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It wasn’t until the monk banged the gong and we all stopped bowing that I truly realized how intense Buddhism is. Our robes were drenched in sweat and our hair was plastered to our heads.

Temple Stay: Living with the Monks

It wasn’t until the monk banged the gong and we all stopped bowing that I truly realized how intense Buddhism is. Our robes were drenched in sweat and our hair was plastered to our heads.

These weren’t your ordinary bows either. Just ask Emily Moreland, a former English teacher, now graduate student at Colorado State University. “The most memorable part of my temple stay was learning and performing 108 bows; even though my legs were killing me for the next 3 days. The stillness in the air, the lull of the monk’s chanting, and the sense of community that I felt as I knelt again and again was so foreign to me, yet so fulfilling.”

Buddhism is all about overcoming life’s obstacles, be it mental or physical through the power of the mind. It is this uncomplicated and pure approach to life that has drawn people for hundreds of years to the religion. Since its inception in India, Buddhism has continued to spread and develop throughout the world. In Korea, Buddhism or “Tong-bulgyo” was first introduced from China in 372 A.D.

Temples throughout Korea introduce West-erners the opportunity to experience the lifestyle of a monk (in Korean known as “Su-nim”) for two days and one night. I stayed at the Hongbeopsa Temple located in Seondugu-Dong in Busan. There I found myself draped in the traditional robe, dyed naturally in orange with persimmons. The clothes were ideal for sitting cross-legged and meditating, which we did after awaking at 4 a.m. It was a surreal experience with the frogs croaking in the background amidst the still sounds of the early morning. It might have been the lack of sleep, but there was something deep I felt besides soreness from the bowing. It was like a strong sense of contentment mixed with a splash of serenity. We were told the monks routinely wake up and meditate at that time because it is the calmest, most tranquil part of the day – the time when the Earth’s energy is at its peak. Mark Swinhoe, an English teacher at Arum Little Campus in Danggam-Dong, found his temple stay experience, “to be a very peaceful experience,” but added that he doesn’t “feel more inclined to follow Buddhism.” An early breakfast follows meditation, but with all the precision and care of serving the food, we didn’t eat for over an hour after we sat down. Food bowls had to be ceremoniously positioned in front of us and all of the verbal instructions from the monk had to be translated.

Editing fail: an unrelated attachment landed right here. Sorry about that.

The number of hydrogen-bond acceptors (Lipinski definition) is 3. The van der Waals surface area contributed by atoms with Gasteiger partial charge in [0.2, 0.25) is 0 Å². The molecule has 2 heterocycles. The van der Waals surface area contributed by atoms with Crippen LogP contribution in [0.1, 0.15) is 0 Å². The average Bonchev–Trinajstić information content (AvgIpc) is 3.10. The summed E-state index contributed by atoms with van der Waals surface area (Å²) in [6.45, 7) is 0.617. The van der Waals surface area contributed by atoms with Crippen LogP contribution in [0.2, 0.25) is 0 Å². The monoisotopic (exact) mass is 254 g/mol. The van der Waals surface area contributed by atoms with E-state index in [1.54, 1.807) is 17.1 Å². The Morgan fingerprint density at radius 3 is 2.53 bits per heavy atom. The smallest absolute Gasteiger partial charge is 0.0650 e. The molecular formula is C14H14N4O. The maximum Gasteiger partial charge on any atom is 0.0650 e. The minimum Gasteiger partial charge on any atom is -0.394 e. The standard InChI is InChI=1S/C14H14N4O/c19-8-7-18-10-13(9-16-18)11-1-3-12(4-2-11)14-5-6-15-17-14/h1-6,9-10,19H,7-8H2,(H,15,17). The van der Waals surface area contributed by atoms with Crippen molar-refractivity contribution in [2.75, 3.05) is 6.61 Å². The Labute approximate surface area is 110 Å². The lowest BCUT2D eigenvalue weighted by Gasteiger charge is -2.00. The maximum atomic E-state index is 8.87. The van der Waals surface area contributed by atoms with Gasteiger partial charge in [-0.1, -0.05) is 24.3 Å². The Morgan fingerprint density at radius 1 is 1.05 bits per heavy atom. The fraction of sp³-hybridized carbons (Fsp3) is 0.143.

Once we had our chopsticks and spoon set in the correct bowl, Western volunteers passed the food as we all carefully served ourselves, being mindful to take only what we could eat – monks never waste food. Once we had devoured all of our rice and vegetables (monks are vegetarians) we had to clean our bowls with rice water, a piece of yellow radish and then with water. If we came across any small morsel it had to be eaten.
The monk that guided us throughout our weekend experience was an immensely kind man. His face constantly lit with a smile and a glimmer in his eyes. During our question and answer session, I asked him what it was like to be living so close to a nearby Christian church. He gently scratched his chin and told the interpreter that for the most part the temple and the church co-existed next to one another without problems. The monk then chuckled and told us how the pastor had brought him a cross – complete with the crucified Jesus – as a welcome to the neighborhood present. The monk said he kept it in his room and thought of it as an interesting piece of artwork.
Regardless of your religious background, everyone wants to live a happy life and that is the goal of the monthly Han Na Rae Culture events ( On October 18th, there is a free excursion to Mt. Namsan from 9:00 ~ 16:00 p.m., with a free lunch included. On November 15th, there will be a Mask Dancing event. Seats are
limited, so book it early.
The Buddha once said, “Cultivate the good. If this cultivation were to bring harm and suffering, I would not ask you to do it. But as this cultivation brings benefit and happiness, I say,
cultivate the good.”

Questions & Reservations: 010-4104-8390 010-5581-2059.




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